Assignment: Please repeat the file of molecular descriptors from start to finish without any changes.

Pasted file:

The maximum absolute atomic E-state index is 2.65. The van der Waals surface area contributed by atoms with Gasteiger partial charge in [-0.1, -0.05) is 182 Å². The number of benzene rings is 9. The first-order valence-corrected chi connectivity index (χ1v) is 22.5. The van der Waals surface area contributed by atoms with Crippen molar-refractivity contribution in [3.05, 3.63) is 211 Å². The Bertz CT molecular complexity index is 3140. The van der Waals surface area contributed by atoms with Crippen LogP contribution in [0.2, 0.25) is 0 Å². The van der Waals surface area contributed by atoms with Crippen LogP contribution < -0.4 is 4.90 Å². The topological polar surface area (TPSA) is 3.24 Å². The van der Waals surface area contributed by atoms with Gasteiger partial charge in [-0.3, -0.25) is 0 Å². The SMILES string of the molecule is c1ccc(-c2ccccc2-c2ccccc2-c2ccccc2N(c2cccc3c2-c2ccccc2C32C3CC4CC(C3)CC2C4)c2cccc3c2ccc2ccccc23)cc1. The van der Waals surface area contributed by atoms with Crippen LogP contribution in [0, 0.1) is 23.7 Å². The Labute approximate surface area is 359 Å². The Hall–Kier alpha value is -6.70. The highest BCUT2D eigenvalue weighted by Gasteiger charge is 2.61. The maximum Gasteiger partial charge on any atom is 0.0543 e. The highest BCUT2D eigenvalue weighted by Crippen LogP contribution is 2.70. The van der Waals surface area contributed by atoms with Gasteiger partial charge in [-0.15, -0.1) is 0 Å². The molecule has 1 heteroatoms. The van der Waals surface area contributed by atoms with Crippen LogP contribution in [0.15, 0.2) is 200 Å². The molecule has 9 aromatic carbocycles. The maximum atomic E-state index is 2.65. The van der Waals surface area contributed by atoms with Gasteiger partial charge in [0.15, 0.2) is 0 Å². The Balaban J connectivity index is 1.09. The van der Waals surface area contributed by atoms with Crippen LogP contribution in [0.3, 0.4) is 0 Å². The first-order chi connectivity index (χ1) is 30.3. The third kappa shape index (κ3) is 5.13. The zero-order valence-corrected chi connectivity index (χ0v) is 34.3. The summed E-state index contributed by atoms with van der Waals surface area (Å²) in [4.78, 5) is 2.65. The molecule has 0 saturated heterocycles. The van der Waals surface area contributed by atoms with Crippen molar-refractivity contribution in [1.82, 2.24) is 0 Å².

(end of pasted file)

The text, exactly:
The maximum absolute atomic E-state index is 2.65. The van der Waals surface area contributed by atoms with Gasteiger partial charge in [-0.1, -0.05) is 182 Å². The number of benzene rings is 9. The first-order valence-corrected chi connectivity index (χ1v) is 22.5. The van der Waals surface area contributed by atoms with Crippen molar-refractivity contribution in [3.05, 3.63) is 211 Å². The Bertz CT molecular complexity index is 3140. The van der Waals surface area contributed by atoms with Crippen LogP contribution in [0.2, 0.25) is 0 Å². The van der Waals surface area contributed by atoms with Crippen LogP contribution < -0.4 is 4.90 Å². The topological polar surface area (TPSA) is 3.24 Å². The van der Waals surface area contributed by atoms with Gasteiger partial charge in [-0.3, -0.25) is 0 Å². The SMILES string of the molecule is c1ccc(-c2ccccc2-c2ccccc2-c2ccccc2N(c2cccc3c2-c2ccccc2C32C3CC4CC(C3)CC2C4)c2cccc3c2ccc2ccccc23)cc1. The van der Waals surface area contributed by atoms with Crippen LogP contribution in [0, 0.1) is 23.7 Å². The Labute approximate surface area is 359 Å². The Hall–Kier alpha value is -6.70. The highest BCUT2D eigenvalue weighted by Gasteiger charge is 2.61. The maximum Gasteiger partial charge on any atom is 0.0543 e. The highest BCUT2D eigenvalue weighted by Crippen LogP contribution is 2.70. The van der Waals surface area contributed by atoms with Gasteiger partial charge in [-0.15, -0.1) is 0 Å². The molecule has 1 heteroatoms. The van der Waals surface area contributed by atoms with Crippen LogP contribution in [0.15, 0.2) is 200 Å². The molecule has 9 aromatic carbocycles. The maximum atomic E-state index is 2.65. The van der Waals surface area contributed by atoms with Gasteiger partial charge in [0.15, 0.2) is 0 Å². The Balaban J connectivity index is 1.09. The van der Waals surface area contributed by atoms with Crippen LogP contribution in [0.3, 0.4) is 0 Å². The first-order chi connectivity index (χ1) is 30.3. The third kappa shape index (κ3) is 5.13. The zero-order valence-corrected chi connectivity index (χ0v) is 34.3. The summed E-state index contributed by atoms with van der Waals surface area (Å²) in [4.78, 5) is 2.65. The molecule has 0 saturated heterocycles. The van der Waals surface area contributed by atoms with Crippen molar-refractivity contribution in [1.82, 2.24) is 0 Å².